Rely on the most comprehensive, up-to-date legal content designed and curated by lawyers for lawyers
Work faster and smarter to improve your drafting productivity without increasing risk
Accelerate the creation and use of high quality and trusted legal documents and forms
Streamline how you manage your legal business with proven tools and processes
Manage risk and compliance in your organisation to reduce your risk profile
Stay up to date and informed with insights from our trusted experts, news and information sources
Access the best content in the industry, effortlessly — confident that your news is trustworthy and up to date.
Find up-to-date guidance on points of law and then easily pull up sources to support your advice with Lexis PSL
With over 30 practice areas, we have all bases covered. Find out how we can help
Our trusted tax intelligence solutions, highly-regarded exam training and education materials help guide and tutor Tax professionals
Regulatory, business information and analytics solutions that help professionals make better decisions
A leading provider of software platforms for professional services firms
In-depth analysis, commentary and practical information to help you protect your business
LexisNexis Blogs shed light on topics affecting the legal profession and the issues you're facing
Legal professionals trust us to help navigate change. Find out how we help ensure they exceed expectations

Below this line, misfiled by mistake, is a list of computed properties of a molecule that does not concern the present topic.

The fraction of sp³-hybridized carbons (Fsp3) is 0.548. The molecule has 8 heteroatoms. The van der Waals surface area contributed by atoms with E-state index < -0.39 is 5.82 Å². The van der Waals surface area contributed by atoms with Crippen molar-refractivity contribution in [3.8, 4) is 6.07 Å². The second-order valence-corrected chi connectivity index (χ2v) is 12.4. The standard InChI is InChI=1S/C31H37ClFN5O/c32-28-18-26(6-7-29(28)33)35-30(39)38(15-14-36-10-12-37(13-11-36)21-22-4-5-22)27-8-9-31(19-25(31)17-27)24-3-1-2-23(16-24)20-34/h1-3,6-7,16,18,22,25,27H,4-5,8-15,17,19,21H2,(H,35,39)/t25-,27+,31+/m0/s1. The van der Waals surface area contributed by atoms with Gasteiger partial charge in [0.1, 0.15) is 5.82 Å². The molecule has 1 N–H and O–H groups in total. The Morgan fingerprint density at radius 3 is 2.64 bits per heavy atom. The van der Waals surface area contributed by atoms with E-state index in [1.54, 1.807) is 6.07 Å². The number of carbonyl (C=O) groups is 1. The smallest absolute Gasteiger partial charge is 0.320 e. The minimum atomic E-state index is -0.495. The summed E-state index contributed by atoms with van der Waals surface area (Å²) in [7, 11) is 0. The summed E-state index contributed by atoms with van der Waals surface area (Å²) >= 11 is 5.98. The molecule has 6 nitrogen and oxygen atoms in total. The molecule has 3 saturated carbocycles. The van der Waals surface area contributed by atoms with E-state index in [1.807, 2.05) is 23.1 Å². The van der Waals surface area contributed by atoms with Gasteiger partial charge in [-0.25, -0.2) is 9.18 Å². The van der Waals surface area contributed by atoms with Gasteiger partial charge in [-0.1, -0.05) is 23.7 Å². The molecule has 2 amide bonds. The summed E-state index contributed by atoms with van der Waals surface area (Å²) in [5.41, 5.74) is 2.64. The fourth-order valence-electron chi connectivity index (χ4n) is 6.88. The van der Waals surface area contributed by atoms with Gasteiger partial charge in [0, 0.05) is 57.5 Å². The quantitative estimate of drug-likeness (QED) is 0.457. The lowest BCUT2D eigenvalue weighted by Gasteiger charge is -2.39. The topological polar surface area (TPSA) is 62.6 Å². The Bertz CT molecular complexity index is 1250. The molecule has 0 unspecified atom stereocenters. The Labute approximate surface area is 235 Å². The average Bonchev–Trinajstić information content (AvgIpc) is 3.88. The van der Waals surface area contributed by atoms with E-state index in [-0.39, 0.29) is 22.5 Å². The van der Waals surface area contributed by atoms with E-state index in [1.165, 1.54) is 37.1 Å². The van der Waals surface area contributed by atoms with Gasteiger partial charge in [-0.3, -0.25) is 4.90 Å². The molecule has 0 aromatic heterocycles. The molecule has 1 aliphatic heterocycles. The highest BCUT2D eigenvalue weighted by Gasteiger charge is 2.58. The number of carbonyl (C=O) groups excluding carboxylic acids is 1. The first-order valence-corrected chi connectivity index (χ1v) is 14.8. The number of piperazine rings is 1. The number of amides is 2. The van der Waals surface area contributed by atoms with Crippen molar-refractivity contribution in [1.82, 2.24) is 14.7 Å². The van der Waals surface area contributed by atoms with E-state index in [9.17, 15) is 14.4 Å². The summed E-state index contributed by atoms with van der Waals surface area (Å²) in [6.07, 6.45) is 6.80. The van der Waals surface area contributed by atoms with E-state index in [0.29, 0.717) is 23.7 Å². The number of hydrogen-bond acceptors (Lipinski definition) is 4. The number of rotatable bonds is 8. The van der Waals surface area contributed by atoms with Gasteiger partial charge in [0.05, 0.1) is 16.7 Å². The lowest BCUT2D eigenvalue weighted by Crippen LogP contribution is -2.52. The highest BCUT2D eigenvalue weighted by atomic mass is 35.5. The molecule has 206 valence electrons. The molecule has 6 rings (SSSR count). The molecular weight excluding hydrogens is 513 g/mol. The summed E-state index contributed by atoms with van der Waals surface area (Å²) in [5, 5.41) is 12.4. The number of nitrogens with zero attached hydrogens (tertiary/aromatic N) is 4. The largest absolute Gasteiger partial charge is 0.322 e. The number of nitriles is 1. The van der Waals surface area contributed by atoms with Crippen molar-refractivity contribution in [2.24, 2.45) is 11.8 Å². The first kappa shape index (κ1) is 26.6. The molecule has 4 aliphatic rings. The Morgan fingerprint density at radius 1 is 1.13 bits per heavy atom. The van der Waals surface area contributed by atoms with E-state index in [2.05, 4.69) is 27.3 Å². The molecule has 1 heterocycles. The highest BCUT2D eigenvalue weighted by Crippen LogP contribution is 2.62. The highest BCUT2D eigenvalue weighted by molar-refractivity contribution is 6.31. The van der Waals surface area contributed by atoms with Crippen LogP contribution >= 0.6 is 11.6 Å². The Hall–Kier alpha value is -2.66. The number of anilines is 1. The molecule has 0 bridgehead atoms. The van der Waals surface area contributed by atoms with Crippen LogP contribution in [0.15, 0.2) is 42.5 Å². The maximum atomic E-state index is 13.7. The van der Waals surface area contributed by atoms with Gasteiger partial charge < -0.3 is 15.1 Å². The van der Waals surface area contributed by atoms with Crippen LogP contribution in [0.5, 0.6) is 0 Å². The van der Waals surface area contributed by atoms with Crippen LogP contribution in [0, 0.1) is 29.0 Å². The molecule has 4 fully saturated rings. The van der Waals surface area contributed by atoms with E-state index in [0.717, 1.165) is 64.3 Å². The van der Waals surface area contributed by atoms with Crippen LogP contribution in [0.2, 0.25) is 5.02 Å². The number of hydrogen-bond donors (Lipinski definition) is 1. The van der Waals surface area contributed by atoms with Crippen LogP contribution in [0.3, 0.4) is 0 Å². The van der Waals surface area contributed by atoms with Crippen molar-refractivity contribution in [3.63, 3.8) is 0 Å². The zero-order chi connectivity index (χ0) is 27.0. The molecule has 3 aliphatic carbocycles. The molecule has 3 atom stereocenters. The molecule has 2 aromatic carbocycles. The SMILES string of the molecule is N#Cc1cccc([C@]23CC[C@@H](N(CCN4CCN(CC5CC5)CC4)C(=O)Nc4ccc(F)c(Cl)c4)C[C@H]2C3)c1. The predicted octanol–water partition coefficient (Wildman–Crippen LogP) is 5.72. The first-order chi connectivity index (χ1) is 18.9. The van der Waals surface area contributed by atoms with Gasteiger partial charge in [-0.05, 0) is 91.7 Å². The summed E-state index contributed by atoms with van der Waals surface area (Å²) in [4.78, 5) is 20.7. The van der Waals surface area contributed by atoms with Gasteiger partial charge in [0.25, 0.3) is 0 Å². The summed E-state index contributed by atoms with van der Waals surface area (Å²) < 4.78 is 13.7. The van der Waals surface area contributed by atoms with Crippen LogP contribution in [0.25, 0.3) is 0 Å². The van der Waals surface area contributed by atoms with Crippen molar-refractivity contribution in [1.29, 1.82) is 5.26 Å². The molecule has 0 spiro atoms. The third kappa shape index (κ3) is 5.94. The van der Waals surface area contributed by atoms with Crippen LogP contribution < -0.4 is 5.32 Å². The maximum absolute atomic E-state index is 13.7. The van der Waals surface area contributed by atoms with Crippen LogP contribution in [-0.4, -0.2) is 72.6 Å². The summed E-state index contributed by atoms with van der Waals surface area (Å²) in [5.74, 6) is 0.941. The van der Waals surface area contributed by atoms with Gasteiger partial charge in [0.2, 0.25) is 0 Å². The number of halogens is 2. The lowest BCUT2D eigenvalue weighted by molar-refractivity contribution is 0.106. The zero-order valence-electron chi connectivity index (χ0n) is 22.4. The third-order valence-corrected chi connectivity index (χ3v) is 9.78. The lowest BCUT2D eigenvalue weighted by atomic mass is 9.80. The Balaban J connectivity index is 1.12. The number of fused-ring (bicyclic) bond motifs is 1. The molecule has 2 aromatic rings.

Lex Chat is a LexisNexis current affairs podcast sharing insights on topics for the legal profession
Discuss the latest legal developments, ask questions, and share best practice with other LexisPSL subscribers
If you regularly act on the sale and purchase of real estate - be it residential or commercial - there’s a good chance that you’ve recently been asked (or soon will be) for advice on an exclusivity or “lock-out” agreement.
While such agreements don’t guarantee that a sale contract will be entered into, they can at least provide buyers with a fixed period of exclusivity. The aim is to allow buyers time to negotiate (and incur expenses such as searches and surveys)
without fear that the seller is continuing to talk to other interested parties.
In most cases, an exclusivity agreement should be a relatively short and relatively uncontroversial document (subscribers and users on a free trial can view our precedent here). Nevertheless, it never hurts to have a checklist
handy so here are six points to keep in mind when drafting or negotiating a lock-out agreement.
A lock-out agreement is fundamentally a negative agreement. The sellers agrees not to negotiate with third parties. The Court of Appeal has confirmed that such agreements are enforceable. By contrast, it is not possible to bind parties
to a 'lock-in' agreement that compels them to agree terms. An agreement to negotiate, like an agreement to agree, is unenforceable because it lacks the necessary certainty and the courts cannot decide whether it has been observed.
The agreement can (and should) however still contain
Access this article and thousands of others like it free by subscribing to our blog.
Read full article
Already a subscriber? Login
Melissa Moore is a dual qualified in England and Wales and South African lawyer and has 14 years’ experience in property practice in England. She has worked in local government and been a partner at a regional law firm and most recently an associate director at Berwin Leighton Paisner which she joined in 2005. Melissa has wide experience in all areas of property law and specializes in commercial real estate development. She has experience in a number of sectors including hotel, leisure, offices, investment, industrial, motorway service stations and funding. She has worked on large scale strategic developments and government funding initiatives, town centre regeneration schemes and private mixed use developments both for public sector and private developers and investment funds. In 2013 she was ranked by Legal 500 as recommended for local government work.
0330 161 1234